Projects explore innovative exhibition futures

Two children using an interactive screen

Two new projects will explore how innovative exhibitions can be developed with blind people and young children.

They are the first two projects to be funded through the Arts and Humanities Research Council’s (AHRC) Exhibitions Fund, a pilot programme to support the development of creative approaches to exhibitions.

In addition to developing innovative new forms of exhibitions the projects will also contribute to the evolution of curatorial practice across the sector.

Tactile exhibitions

One project is led by Dr Ken Wilder and Dr Aaron McPeake at the Chelsea College of Arts, part of the University of the Arts London.

In partnership with the Henry Moore Institute and Shape Arts, the project will develop exhibitions to enhance blind people’s experience of art in museums.

Beyond the Visual: Blindness and Expanded Sculpture will explore how contemporary sculpture can be engaged with through senses other than sight.

It will run the first major UK-based sculpture exhibition featuring a majority of work by blind or partially blind artists to take place in a national institution. The exhibition will be based at the Henry Moore Institute in Leeds, and is rare in having a blind curator as integral to the project.

Exhibitions for young children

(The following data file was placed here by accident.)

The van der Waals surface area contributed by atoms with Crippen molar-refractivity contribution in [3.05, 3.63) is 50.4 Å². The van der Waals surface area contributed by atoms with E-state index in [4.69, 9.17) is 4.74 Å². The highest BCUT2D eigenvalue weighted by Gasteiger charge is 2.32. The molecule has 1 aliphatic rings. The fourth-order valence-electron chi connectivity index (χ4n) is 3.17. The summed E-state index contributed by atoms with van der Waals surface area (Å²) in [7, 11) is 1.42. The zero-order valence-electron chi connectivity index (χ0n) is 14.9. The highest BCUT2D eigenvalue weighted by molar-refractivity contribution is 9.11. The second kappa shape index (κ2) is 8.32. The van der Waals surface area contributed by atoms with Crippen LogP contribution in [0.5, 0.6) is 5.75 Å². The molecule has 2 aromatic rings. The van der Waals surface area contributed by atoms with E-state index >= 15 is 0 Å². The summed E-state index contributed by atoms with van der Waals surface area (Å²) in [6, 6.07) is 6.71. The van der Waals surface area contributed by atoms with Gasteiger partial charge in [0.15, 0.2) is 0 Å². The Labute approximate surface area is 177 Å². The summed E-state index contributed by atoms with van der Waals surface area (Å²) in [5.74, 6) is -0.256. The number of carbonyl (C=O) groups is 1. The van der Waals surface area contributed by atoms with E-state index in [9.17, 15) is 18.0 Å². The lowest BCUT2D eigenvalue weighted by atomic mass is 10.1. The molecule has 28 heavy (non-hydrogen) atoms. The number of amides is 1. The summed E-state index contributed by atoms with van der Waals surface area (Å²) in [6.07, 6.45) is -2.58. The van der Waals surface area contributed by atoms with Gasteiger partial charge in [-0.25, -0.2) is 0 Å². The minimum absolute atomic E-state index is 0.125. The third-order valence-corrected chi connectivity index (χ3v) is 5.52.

The second project is led by Professor Rachel Holmes at Manchester Metropolitan University, with Dr Becky Shaw (Sheffield Hallam University) and Katy McCall (Manchester Art Gallery).

Things of the Least, will be a lively exhibition-making through the material encounters of under-three’s. It will overturn conventional assumptions about very young children, positioning them as active contributors to the public space of the museum.

In partnership with Sure Start, the exhibition will produce an experimental exhibition designed with children under three years of age and their families.

The project will generate a series of gallery and live public experiences to energise the relationship between artefacts and daily life. It will bring some elements of the exhibition out of the museum into streets, homes and community spaces to create interactive installations.

Each project will receive £250,000 in funding.

Different and overlooked audiences

AHRC Executive Chair Professor Christopher Smith said:

As audiences and venues change, and as we seek to be more inclusive and bring our culture to everyone, the nature of how we stage and curate exhibitions needs to evolve.

These projects will unlock fresh ways for different and often overlooked audiences to experience our historical and cultural heritage, ensuring its value can be fully appreciated by many more people, but they will also inform all of our exhibition making.

This represents another step in AHRC’s commitment to equality, diversity and inclusion and to supporting our brilliant and innovative museums and galleries.

Top image:  Credit: urbancow, E+ via Getty Images

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